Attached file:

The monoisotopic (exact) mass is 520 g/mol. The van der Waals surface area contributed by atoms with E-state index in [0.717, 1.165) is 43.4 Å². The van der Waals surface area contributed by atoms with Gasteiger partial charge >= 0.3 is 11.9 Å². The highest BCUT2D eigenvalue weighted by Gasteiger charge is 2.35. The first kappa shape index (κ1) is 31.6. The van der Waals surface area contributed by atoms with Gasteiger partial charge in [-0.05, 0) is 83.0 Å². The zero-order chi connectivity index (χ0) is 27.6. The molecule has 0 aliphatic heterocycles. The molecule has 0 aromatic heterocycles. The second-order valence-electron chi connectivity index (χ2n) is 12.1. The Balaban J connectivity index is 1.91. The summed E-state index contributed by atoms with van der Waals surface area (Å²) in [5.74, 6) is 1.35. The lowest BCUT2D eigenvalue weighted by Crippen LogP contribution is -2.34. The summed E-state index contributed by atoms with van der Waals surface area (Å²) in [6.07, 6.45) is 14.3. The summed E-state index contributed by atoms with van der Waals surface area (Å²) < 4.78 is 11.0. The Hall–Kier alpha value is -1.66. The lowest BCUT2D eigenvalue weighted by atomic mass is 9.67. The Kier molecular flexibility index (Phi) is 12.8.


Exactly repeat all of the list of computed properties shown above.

The monoisotopic (exact) mass is 520 g/mol. The van der Waals surface area contributed by atoms with E-state index in [0.717, 1.165) is 43.4 Å². The van der Waals surface area contributed by atoms with Gasteiger partial charge >= 0.3 is 11.9 Å². The highest BCUT2D eigenvalue weighted by Gasteiger charge is 2.35. The first kappa shape index (κ1) is 31.6. The van der Waals surface area contributed by atoms with Gasteiger partial charge in [-0.05, 0) is 83.0 Å². The zero-order chi connectivity index (χ0) is 27.6. The molecule has 0 aliphatic heterocycles. The molecule has 0 aromatic heterocycles. The second-order valence-electron chi connectivity index (χ2n) is 12.1. The Balaban J connectivity index is 1.91. The summed E-state index contributed by atoms with van der Waals surface area (Å²) in [5.74, 6) is 1.35. The lowest BCUT2D eigenvalue weighted by Crippen LogP contribution is -2.34. The summed E-state index contributed by atoms with van der Waals surface area (Å²) in [6.07, 6.45) is 14.3. The summed E-state index contributed by atoms with van der Waals surface area (Å²) < 4.78 is 11.0. The Hall–Kier alpha value is -1.66. The lowest BCUT2D eigenvalue weighted by atomic mass is 9.67. The Kier molecular flexibility index (Phi) is 12.8.